Finding the balance between security and ease of use.
A computer system, or almost anything else for that matter, can never be 100 percent secure. And generally speaking, the more security we apply, the less easy the system becomes to use. More security programs means more resources are being used, before you can start to work or play.
On the other side of the scale, less security means you will be troubleshooting more often to get rid of the unwanted software that landed on your computer. And that is an even bigger loss of “productive time”.
Of course there is such a thing as too much security.
The best example is the worsening cry for safer and more complicated passwords.
In some offices this has resulted in the password being written down and pasted to the bottom of the screen.
Not what you hoped for when you made the password mandatory and too hard to guess. In this case ease of use has won in the end-users mindset.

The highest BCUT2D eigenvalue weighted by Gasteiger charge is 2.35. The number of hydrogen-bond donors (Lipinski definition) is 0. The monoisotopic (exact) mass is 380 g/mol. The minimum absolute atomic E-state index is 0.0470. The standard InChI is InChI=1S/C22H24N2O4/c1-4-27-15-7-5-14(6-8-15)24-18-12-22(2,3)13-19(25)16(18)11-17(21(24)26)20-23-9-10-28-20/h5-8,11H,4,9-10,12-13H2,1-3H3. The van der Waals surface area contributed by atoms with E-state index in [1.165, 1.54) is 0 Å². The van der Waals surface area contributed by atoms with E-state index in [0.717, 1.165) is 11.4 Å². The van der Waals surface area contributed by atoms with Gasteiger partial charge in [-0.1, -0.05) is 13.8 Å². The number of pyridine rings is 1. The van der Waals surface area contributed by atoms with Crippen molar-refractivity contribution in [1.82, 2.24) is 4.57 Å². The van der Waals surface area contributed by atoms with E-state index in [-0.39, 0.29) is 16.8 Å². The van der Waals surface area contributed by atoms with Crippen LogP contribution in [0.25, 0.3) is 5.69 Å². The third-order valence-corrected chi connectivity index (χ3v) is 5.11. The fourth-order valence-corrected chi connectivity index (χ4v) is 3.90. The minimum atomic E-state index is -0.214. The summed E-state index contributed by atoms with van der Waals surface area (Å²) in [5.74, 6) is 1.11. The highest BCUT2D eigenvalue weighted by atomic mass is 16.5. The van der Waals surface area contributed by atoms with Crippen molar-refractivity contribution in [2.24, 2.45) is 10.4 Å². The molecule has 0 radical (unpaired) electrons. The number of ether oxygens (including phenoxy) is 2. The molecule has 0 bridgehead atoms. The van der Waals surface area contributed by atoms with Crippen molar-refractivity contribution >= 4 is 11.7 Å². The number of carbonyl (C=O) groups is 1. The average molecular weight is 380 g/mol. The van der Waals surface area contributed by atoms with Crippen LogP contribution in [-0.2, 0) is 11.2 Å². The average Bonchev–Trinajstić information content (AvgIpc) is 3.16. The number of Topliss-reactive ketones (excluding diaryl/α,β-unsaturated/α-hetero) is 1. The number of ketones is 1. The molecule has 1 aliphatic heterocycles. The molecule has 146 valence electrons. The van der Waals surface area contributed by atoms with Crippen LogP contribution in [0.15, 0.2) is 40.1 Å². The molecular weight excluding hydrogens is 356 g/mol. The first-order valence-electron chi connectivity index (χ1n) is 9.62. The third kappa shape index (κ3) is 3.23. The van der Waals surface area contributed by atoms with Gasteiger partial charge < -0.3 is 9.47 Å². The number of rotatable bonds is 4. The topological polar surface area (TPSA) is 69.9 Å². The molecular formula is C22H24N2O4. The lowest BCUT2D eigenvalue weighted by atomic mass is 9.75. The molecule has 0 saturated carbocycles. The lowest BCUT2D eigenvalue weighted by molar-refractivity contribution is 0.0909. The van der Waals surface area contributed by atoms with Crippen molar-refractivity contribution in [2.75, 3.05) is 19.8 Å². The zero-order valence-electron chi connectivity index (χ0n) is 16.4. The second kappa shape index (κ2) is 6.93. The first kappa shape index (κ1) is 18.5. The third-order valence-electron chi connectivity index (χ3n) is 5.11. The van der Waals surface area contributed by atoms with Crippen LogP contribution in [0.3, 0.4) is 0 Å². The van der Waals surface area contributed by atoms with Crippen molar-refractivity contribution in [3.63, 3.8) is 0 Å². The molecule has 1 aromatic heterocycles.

Considerations to be made when you try to decide how much and which kind of security you want to apply:
- Sensitivity: How sensitive is the information stored on the system?
- Priority: What is the systems main use?
- Equipment: How much workload can the system handle without problems?
- Risk-analysis: Which kind of attacks can you expect?
- Costs : How much damage can you repair yourself?
- User-friendliness: set and forget vs. configurability.
- Education: learn about best practice.
1. Nowadays, online banking is so widespread that almost every computer will have some related information stored on it. Phishing attacks have grown along in numbers and unfortunately still render enough success to make it worth the malware writers time.
2. It is important not only to make a risk assessment, but also to estimate the resources needed for the intended use. For example, a computer used for heavy graphic and programming jobs will welcome all resources available for work, but may not need to go online often. Whereas a gaming computer will also want the resources, but may be online a lot and will need adequate protection, e.g. a firewall.